Revoking the smoking (Day 152)…

July 30, 2007

lucky strikes

Before you freak out, let me just clarify this: I’m not a smoker. I haven’t made over 150 environmentally friendly changes to my lifestyle while sucking back dozens of cancer sticks every day. There used to be an emergency pack in my freezer, but even that became unnecessary (and besides, I don’t even have a freezer now).

However, on occasion — and by that I mean a drunken, late-night, hedonistic, I-wish-I-was-Audrey-Hepburn sort of occasion — if someone offered me a smoke, I’d take it. Call it an oral fixation, a succumbing to peer pressure or what have you (personally, I think it just satisfies my need to fidget, with the bonus of a head rush); either way, it’s a nasty habit that doesn’t just pollute my lungs but pollutes the air, not to mention all the non-biodegradable butts that more often end up on the streets than in the garbage.

So as of today, no more smoking. This includes all forms of tobacco and, er, other substances too. And while I could get into recycled rolling papers and filter-less options, perhaps even look into carbon-offsetting it, I think it’s best to just swear off smoking anything for the next little while.

Photo inhaled from Shannon C. on Flickr

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No can left behind (Day 93)…

June 1, 2007

soda can

You’re standing at the bus stop, you just swigged the last drop from a bottle of iced tea, your arms are loaded with a day’s worth of shopping, there’s a garbage can right next to you and no recycling bin in sight. Do you hold on to that sucker and wait to recycle it at home? Or just hope no hippies are looking, apologize to Mother Nature and toss it in the garbage?

Before now, I’d probably do the latter. Same goes for all the paper news releases and promotional junk I get at the office — the recycling bin is only steps away, and yet “steps” requires getting my lazy butt off my chair and walking, whereas the garbage can under my desk requires nothing but a flick of the wrist and maybe a swivel, so I’d often just toss it all in the garbage (how many Hail Marys does this add up to? Anyone?).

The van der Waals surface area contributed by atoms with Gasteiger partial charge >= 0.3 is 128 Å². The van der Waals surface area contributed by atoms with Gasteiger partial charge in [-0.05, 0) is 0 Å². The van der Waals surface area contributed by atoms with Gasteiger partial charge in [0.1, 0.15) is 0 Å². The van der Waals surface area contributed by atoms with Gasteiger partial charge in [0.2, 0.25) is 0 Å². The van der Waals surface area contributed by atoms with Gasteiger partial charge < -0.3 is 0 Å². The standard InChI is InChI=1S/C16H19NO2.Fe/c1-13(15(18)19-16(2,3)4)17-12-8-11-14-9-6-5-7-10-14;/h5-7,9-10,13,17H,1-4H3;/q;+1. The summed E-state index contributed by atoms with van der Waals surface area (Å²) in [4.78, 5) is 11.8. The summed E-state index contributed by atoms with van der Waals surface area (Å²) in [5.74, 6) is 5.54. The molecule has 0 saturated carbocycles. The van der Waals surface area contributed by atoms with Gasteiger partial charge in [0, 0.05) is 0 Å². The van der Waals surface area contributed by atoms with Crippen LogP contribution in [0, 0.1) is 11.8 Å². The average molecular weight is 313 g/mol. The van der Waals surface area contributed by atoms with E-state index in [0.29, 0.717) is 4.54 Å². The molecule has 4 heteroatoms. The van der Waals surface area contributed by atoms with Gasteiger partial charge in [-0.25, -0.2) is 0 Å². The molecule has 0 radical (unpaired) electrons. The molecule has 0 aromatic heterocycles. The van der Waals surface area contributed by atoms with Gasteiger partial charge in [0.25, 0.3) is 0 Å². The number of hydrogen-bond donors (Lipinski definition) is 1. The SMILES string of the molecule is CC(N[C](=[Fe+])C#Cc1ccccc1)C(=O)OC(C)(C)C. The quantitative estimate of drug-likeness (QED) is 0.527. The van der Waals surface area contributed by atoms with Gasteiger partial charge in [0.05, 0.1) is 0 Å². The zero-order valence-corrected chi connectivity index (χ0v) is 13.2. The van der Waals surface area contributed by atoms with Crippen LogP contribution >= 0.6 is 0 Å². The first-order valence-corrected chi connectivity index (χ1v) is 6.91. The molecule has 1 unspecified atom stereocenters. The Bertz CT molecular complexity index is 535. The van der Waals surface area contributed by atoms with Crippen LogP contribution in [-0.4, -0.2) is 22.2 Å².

It’s not that I never recycle. At home, I’ve grown up with blue, grey and green bins, and when I’m out, if I happen to pass by one of those three-holed receptacles with different slots for paper, plastic and garbage, I’ll make sure to put whatever crap I have in its proper place.

But my attitude has always been that of the convenient recycler — if someone puts the appropriate disposal mechanism in front of me, sure, I’ll take part. But don’t expect me to go out of my way or anything.

Until now! (Sorry, that’s my favourite segue)

I’m officially committed to recycling anything and everything than can be recycled, no excuses. If it means carrying around armfuls of newspaper and pop cans with me until I get home, so be it. It’s time to suck it up and deal with some inconvenient recycling.

As I’ve already started toting a reusable coffee thermos and water bottle with me everywhere, don’t buy any take-out food that comes with disposable packaging or plastic cutlery, and don’t chew gum anymore, I’ve already saved myself some trouble. It’s mostly at the office where I start to slack off (note to boss: I mean slack off with regards to recycling, not work! … nervous laughter), so it’s time to buckle down and respect the third R.

Photo courtesy of crassy777 at Flickr


A good match (Day 75)…

May 14, 2007

match

I could be wrong on this one, but my instincts are telling me it’s more environmentally sound to use matches instead of lighters. On the one hand, to make a match, you need to chop down trees for both the stick and the packaging, and there’s the phosphorus on the tip; but then to make a lighter, you need the plastic and/or metal holding case as well as lighter fluid. Although you can refill most lighters, you still have to buy another canister of butane; at least with matches, you can recycle the box, and there’s no toxic waste.

Now, I’m no phillumenist — I love a good barbecue lighter for reaching the wicks on candles that have melted to the bottom of the glass, and it’s not exactly cool to be at a concert waving a series of lit matches back and forth during some power ballad — but there’s something about that smell you get with real wooden matches, especially my favourite brand, Redbird, that brings along memories of camping and bonfires and s’mores (gotta love the Wikipedia entry here with a photo of “a common s’more” — why not show a picture of an extraordinary s’more?).